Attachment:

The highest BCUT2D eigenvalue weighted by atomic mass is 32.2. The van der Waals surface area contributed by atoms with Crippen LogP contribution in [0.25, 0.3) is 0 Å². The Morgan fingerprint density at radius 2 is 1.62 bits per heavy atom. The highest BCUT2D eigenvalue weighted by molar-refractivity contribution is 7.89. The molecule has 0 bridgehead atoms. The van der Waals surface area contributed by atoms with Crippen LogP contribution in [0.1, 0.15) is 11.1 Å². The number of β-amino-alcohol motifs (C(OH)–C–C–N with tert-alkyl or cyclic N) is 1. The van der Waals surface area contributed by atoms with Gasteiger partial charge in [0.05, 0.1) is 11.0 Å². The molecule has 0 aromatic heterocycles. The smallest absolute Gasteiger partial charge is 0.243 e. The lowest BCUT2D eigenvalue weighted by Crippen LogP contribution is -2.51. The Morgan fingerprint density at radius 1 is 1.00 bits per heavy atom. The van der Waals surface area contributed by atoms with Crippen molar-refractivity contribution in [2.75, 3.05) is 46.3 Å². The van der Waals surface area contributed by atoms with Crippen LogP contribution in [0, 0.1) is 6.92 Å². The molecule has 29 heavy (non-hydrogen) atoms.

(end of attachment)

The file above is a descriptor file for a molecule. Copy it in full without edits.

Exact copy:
The highest BCUT2D eigenvalue weighted by atomic mass is 32.2. The van der Waals surface area contributed by atoms with Crippen LogP contribution in [0.25, 0.3) is 0 Å². The Morgan fingerprint density at radius 2 is 1.62 bits per heavy atom. The highest BCUT2D eigenvalue weighted by molar-refractivity contribution is 7.89. The molecule has 0 bridgehead atoms. The van der Waals surface area contributed by atoms with Crippen LogP contribution in [0.1, 0.15) is 11.1 Å². The number of β-amino-alcohol motifs (C(OH)–C–C–N with tert-alkyl or cyclic N) is 1. The van der Waals surface area contributed by atoms with Gasteiger partial charge in [0.05, 0.1) is 11.0 Å². The molecule has 0 aromatic heterocycles. The smallest absolute Gasteiger partial charge is 0.243 e. The lowest BCUT2D eigenvalue weighted by Crippen LogP contribution is -2.51. The Morgan fingerprint density at radius 1 is 1.00 bits per heavy atom. The van der Waals surface area contributed by atoms with Crippen molar-refractivity contribution in [2.75, 3.05) is 46.3 Å². The van der Waals surface area contributed by atoms with Crippen LogP contribution in [0, 0.1) is 6.92 Å². The molecule has 29 heavy (non-hydrogen) atoms.